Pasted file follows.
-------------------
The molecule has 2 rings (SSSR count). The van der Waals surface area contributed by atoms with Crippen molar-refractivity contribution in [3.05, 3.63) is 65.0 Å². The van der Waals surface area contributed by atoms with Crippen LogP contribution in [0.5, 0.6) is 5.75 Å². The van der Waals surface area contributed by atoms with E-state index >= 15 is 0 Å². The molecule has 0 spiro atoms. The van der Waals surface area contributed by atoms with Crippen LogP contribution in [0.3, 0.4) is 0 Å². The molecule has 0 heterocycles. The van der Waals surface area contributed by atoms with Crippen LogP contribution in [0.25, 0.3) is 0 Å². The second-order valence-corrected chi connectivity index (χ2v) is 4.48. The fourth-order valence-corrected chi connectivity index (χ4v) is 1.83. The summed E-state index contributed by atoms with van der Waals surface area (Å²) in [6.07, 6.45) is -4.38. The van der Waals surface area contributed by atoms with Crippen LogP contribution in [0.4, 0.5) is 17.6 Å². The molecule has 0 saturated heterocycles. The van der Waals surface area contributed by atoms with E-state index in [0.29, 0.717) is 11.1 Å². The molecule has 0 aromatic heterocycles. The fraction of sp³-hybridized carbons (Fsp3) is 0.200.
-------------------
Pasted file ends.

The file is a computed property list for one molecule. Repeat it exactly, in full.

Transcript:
The molecule has 2 rings (SSSR count). The van der Waals surface area contributed by atoms with Crippen molar-refractivity contribution in [3.05, 3.63) is 65.0 Å². The van der Waals surface area contributed by atoms with Crippen LogP contribution in [0.5, 0.6) is 5.75 Å². The van der Waals surface area contributed by atoms with E-state index >= 15 is 0 Å². The molecule has 0 spiro atoms. The van der Waals surface area contributed by atoms with Crippen LogP contribution in [0.3, 0.4) is 0 Å². The molecule has 0 heterocycles. The van der Waals surface area contributed by atoms with Crippen LogP contribution in [0.25, 0.3) is 0 Å². The second-order valence-corrected chi connectivity index (χ2v) is 4.48. The fourth-order valence-corrected chi connectivity index (χ4v) is 1.83. The summed E-state index contributed by atoms with van der Waals surface area (Å²) in [6.07, 6.45) is -4.38. The van der Waals surface area contributed by atoms with Crippen LogP contribution in [0.4, 0.5) is 17.6 Å². The molecule has 0 saturated heterocycles. The van der Waals surface area contributed by atoms with E-state index in [0.29, 0.717) is 11.1 Å². The molecule has 0 aromatic heterocycles. The fraction of sp³-hybridized carbons (Fsp3) is 0.200.